WASHINGTON – Attorney General Jeff Sessions addressed some of the criticism he and the White House have received in recent weeks regarding the administration's immigration policy in an exclusive interview Thursday with CBN News.
Sessions was personally criticized when he quoted scripture to justify separating families at the southern border, something CBN's David Brody asked him about.
"I don't think it was an extreme position that I took," said Sessions. "I directed it not to say that religion requires these laws on immigration. I just simply said to my Christian friends, 'You know, the United States has laws and I believe that Paul was clear in Romans that we should try to follow the laws of government of which we are a part.'"
Sessions alluded to the Bible again when he discussed the morality of immigration law.
"I believe, strongly, that it is moral, decent and just for a nation to have a lawful system of immigration," Sessions said. "I'm not aware of a single nation in the world that doesn't have some sort of rules about who can enter and who cannot enter. I believe there is biblical support for that, too."
Sessions told Brody that all of the criticism has not gone unfelt, especially the criticism coming from his Christian brothers and sisters.
"It is painful," Sessions said. "I am pretty well resolved that we try to consider the concerns that people have if they're legitimate."
"I have critics from a lot of different areas. I think our church people are really concerned about children – that's what I'm hearing," he added. "I feel it. I think there's a legitimate concern there and I'm pleased to work with the president to address those concerns."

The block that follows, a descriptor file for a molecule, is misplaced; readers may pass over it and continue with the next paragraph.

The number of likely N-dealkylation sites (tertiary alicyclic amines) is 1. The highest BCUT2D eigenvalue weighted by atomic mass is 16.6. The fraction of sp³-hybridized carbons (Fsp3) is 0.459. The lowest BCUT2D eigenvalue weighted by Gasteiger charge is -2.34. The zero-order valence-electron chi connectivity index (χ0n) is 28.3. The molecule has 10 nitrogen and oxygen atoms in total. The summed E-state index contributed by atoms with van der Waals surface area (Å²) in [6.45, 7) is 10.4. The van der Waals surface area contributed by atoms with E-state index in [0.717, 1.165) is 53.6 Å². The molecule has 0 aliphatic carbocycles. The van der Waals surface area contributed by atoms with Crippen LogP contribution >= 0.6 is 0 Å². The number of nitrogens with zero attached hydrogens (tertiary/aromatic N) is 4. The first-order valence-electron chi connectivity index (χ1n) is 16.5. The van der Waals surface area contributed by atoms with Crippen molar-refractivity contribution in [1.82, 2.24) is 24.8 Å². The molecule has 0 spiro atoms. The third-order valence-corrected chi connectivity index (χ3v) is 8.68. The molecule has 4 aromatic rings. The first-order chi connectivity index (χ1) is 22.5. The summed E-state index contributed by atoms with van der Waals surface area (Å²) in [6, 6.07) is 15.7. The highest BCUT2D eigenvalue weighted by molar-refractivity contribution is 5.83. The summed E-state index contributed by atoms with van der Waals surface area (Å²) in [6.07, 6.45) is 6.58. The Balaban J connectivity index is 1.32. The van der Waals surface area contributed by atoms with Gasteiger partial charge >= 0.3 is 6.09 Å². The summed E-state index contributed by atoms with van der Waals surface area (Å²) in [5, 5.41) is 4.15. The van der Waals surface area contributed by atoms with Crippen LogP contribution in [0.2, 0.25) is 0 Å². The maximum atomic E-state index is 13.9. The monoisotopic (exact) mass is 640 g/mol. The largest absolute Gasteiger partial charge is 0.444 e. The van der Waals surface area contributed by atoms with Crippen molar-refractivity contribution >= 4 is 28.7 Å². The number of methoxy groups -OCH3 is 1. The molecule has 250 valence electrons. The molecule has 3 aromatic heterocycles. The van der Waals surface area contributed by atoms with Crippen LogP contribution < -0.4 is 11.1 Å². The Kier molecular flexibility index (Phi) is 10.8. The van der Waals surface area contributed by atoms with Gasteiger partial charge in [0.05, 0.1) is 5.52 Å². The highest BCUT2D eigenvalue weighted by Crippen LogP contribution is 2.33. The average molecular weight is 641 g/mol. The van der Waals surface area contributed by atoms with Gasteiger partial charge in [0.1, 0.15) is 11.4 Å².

But as the top US law enforcement officer, Sessions said it's his duty to uphold constitutional laws.
"I do have a responsibility to ensure that within my realm that the laws are faithfully carried out in our country. And if someone thinks the laws are wrong, then they should go to Congress," he said.
This week, President Donald Trump issued an executive order that takes steps to keep families from being separated at the border. Critics say the administration was pressured to make the change and Sessions acknowledged the negative optics.
"It hasn't been good and the American people don't like the idea that we are separating families," he said. "We never really intended to do that. What we intended was to make sure that adults who bring children into the country are charged with the crime that they have committed."
Session said the executive order is "the right thing," adding that the Department of Justice will act in the "most compassionate way possible."
"We're saying, 'We are going to keep you together. We're going to do our best in every way possible to protect the family unit and give you a fair adjudication, a claim of asylum if you make it,' and then that is the way we will process these cases," he explained. "I think that's right and just."
Sessions said the plan is not to hold illegal immigrant families in a detention center for months on end.
"It's not indefinite really," Sessions told CBN News. "Because we can't hold and we will not be holding people for extended periods of time awaiting a hearing on asylum."
Regarding the inspector general's report on the investigation of Hillary Clinton's use of a private email server, Sessions said the DOJ is "digesting it carefully," adding that the inspector general was "open, critical at points, and reported truth."
Sessions also weighed in on the steps he's taken to weed out issues at the FBI.
"We've got a new FBI director, a new deputy director, a new chief of staff, a new legal counsel, a new press person," Sessions said.
"Too many leaks coming out of this," he continued. "(FBI Director) Chris Wray is a man of integrity and ability and he is in his own proper step-by-step way improving the FBI, addressing the concerns."
"And I think the American people need to know not only are our agents throughout America first-rate American patriots, as you will find anywhere," he said. "But we are going to improve the headquarters here in Washington."
You can see more of Brody's interview with Sessions on Friday's edition of "The 700 Club."